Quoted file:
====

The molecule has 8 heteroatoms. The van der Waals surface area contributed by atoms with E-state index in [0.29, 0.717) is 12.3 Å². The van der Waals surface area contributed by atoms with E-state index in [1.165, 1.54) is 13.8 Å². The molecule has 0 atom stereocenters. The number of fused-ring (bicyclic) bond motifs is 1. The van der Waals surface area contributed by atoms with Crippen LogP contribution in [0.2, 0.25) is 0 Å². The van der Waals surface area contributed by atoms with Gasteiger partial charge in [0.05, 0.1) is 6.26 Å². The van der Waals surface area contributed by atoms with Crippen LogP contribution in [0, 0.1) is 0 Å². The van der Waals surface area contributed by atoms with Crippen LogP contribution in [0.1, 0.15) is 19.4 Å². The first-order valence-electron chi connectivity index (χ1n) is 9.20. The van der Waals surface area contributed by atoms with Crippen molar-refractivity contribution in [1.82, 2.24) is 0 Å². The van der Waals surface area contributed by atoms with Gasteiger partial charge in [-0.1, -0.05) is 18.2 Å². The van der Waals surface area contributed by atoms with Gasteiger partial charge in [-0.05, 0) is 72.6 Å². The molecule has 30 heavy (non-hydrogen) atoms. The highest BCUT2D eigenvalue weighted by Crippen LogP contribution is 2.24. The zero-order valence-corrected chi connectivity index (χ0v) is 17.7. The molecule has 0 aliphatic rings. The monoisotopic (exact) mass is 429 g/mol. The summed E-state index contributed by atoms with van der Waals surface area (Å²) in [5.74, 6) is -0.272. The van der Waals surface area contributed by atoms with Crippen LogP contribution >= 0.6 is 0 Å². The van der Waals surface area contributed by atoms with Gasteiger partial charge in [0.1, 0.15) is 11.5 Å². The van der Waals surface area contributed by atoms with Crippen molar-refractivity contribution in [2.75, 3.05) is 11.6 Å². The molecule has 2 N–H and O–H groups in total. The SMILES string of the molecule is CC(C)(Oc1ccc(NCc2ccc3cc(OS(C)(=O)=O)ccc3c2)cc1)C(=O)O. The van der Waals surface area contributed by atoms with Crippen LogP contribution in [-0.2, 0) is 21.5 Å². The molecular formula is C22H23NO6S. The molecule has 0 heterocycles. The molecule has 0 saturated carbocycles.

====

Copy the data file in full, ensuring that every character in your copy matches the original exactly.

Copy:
The molecule has 8 heteroatoms. The van der Waals surface area contributed by atoms with E-state index in [0.29, 0.717) is 12.3 Å². The van der Waals surface area contributed by atoms with E-state index in [1.165, 1.54) is 13.8 Å². The molecule has 0 atom stereocenters. The number of fused-ring (bicyclic) bond motifs is 1. The van der Waals surface area contributed by atoms with Crippen LogP contribution in [0.2, 0.25) is 0 Å². The van der Waals surface area contributed by atoms with Gasteiger partial charge in [0.05, 0.1) is 6.26 Å². The van der Waals surface area contributed by atoms with Crippen LogP contribution in [0, 0.1) is 0 Å². The van der Waals surface area contributed by atoms with Crippen LogP contribution in [0.1, 0.15) is 19.4 Å². The first-order valence-electron chi connectivity index (χ1n) is 9.20. The van der Waals surface area contributed by atoms with Crippen molar-refractivity contribution in [1.82, 2.24) is 0 Å². The van der Waals surface area contributed by atoms with Gasteiger partial charge in [-0.1, -0.05) is 18.2 Å². The van der Waals surface area contributed by atoms with Gasteiger partial charge in [-0.05, 0) is 72.6 Å². The molecule has 30 heavy (non-hydrogen) atoms. The highest BCUT2D eigenvalue weighted by Crippen LogP contribution is 2.24. The zero-order valence-corrected chi connectivity index (χ0v) is 17.7. The molecule has 0 aliphatic rings. The monoisotopic (exact) mass is 429 g/mol. The summed E-state index contributed by atoms with van der Waals surface area (Å²) in [5.74, 6) is -0.272. The van der Waals surface area contributed by atoms with Crippen LogP contribution >= 0.6 is 0 Å². The van der Waals surface area contributed by atoms with Gasteiger partial charge in [0.1, 0.15) is 11.5 Å². The van der Waals surface area contributed by atoms with Crippen molar-refractivity contribution in [2.75, 3.05) is 11.6 Å². The molecule has 2 N–H and O–H groups in total. The SMILES string of the molecule is CC(C)(Oc1ccc(NCc2ccc3cc(OS(C)(=O)=O)ccc3c2)cc1)C(=O)O. The van der Waals surface area contributed by atoms with Crippen LogP contribution in [-0.2, 0) is 21.5 Å². The molecular formula is C22H23NO6S. The molecule has 0 heterocycles. The molecule has 0 saturated carbocycles.